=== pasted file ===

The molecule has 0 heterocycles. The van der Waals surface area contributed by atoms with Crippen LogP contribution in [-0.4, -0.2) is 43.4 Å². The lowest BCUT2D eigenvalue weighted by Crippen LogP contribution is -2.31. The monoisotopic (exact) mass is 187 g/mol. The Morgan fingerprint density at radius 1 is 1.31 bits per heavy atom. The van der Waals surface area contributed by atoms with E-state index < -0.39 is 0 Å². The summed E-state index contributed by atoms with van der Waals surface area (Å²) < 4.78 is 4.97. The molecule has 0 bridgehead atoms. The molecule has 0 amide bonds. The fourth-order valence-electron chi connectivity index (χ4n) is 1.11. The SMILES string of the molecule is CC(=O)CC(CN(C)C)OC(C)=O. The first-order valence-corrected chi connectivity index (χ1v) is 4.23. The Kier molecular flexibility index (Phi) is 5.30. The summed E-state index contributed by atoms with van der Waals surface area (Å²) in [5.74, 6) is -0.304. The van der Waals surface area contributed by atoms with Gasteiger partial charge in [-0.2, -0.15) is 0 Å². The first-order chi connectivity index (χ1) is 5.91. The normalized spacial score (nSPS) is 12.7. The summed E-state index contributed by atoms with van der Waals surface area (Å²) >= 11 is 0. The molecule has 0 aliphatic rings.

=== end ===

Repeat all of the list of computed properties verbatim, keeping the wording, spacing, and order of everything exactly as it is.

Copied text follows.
The molecule has 0 heterocycles. The van der Waals surface area contributed by atoms with Crippen LogP contribution in [-0.4, -0.2) is 43.4 Å². The lowest BCUT2D eigenvalue weighted by Crippen LogP contribution is -2.31. The monoisotopic (exact) mass is 187 g/mol. The Morgan fingerprint density at radius 1 is 1.31 bits per heavy atom. The van der Waals surface area contributed by atoms with E-state index < -0.39 is 0 Å². The summed E-state index contributed by atoms with van der Waals surface area (Å²) < 4.78 is 4.97. The molecule has 0 bridgehead atoms. The molecule has 0 amide bonds. The fourth-order valence-electron chi connectivity index (χ4n) is 1.11. The SMILES string of the molecule is CC(=O)CC(CN(C)C)OC(C)=O. The first-order valence-corrected chi connectivity index (χ1v) is 4.23. The Kier molecular flexibility index (Phi) is 5.30. The summed E-state index contributed by atoms with van der Waals surface area (Å²) in [5.74, 6) is -0.304. The van der Waals surface area contributed by atoms with Gasteiger partial charge in [-0.2, -0.15) is 0 Å². The first-order chi connectivity index (χ1) is 5.91. The normalized spacial score (nSPS) is 12.7. The summed E-state index contributed by atoms with van der Waals surface area (Å²) >= 11 is 0. The molecule has 0 aliphatic rings.